“More generally, these simulations provide a partial neural implementation of the psychophysical framework according to which conscious access corresponds to a ‘‘decision’’ based on the accumulation of stimulus-based evidence, prior knowledge, and biases (Dehaene, 2008; for specific implementations, see Lau, 2008, and the mathematical appendix in Del Cul et al., 2009).

Modeling Spontaneous Activity and Serial Goal-Driven Processing

An original feature of the GNW model, absent from many other formal neural network models, is the occurence of highly structured spontaneous activity (Dehaene and Changeux, 2005). Even in the absence of external inputs, the simulated GNW neurons are assumed to fire spontaneously, in a top-down manner, starting from the highest hierarchical levels of the simulation and propagating downward to form globally synchronized ignited states. (209-212)

Conclusion and Future Research Directions

The present review was deliberately limited to conscious access. Several authors argue, however, for additional, higher-order concepts of consciousness. For Damasio and Meyer (2009), core consciousness of incoming sensory information requires integrating it with a sense of self (the specific subjective point of view of the perceiving organism) to form a representation of how the organism is modified by the information; extended consciousness occurs when this representation is additionally related to the memorized past and anticipated future (see also Edelman, 1989). For Rosenthal (2004), a higher-order thought, coding for the very fact that the organism is currently representing a piece of information, is needed for that information to be conscious. Indeed, metacognition, or the ability to reflect upon thoughts and draw judgements upon them, is often proposed as a crucial ingredient of consciousness (Cleeremans et al., 2007; Lau, 2008) (although see Kanai et al., 2010, for evidence that metacognitive judgements can occur without conscious perception). In humans, as opposed to other animals, consciousness may also involve the construction of a verbal narrative of the reasons for our behavior (Gazzaniga et al., 1977). Although this narrative can be fictitious (Wegner, 2003), it would be indispensable to interindividual communication (Bahrami et al., 2010; Frith, 2007).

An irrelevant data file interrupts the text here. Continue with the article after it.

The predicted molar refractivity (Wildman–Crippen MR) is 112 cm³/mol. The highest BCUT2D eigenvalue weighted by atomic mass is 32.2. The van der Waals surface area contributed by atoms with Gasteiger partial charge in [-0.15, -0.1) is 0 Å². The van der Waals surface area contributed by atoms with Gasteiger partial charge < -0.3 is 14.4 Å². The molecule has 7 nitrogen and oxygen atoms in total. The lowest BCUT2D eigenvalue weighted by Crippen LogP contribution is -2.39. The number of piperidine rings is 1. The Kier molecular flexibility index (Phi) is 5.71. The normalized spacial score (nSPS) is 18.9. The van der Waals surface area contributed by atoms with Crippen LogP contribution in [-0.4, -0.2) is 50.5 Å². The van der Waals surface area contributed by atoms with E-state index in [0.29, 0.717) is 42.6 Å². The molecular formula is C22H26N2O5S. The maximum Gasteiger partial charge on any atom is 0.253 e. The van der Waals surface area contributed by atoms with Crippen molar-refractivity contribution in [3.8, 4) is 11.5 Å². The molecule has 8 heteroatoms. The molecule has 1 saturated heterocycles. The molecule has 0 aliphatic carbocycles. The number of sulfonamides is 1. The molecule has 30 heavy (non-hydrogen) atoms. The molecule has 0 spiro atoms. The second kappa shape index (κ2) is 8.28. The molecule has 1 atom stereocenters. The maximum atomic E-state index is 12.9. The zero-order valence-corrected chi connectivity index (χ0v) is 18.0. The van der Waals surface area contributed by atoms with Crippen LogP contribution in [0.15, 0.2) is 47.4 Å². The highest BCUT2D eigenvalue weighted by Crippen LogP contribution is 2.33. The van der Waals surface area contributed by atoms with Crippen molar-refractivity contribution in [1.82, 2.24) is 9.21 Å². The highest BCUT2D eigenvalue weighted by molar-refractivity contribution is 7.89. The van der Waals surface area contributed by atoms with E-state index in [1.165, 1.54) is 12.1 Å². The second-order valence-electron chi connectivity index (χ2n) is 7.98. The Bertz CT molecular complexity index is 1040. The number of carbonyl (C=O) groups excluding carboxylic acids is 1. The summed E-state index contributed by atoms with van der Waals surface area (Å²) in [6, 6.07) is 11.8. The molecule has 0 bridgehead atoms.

Metacognition and self-representation have only recently begun to be studied behaviorally with paradigms simple enough to extend to nonhuman species (Kiani and Shadlen, 2009; Terrace and Son, 2009) and to be related to specific brain measurements, notably anterior prefrontal cortex (Fleming et al., 2010). Thus, our view is that these concepts, although essential, have not yet received a sufficient empirical and neurophysiological definition to figure in this review. Following Crick and Koch (1990), we focused solely here on the simpler and well-studied question of what neurophysiological mechanisms differentiate conscious access to some information from nonconscious processing of the same information. Additional work will be needed to explore, in the future, these important aspects of higher-order consciousness. (218-19).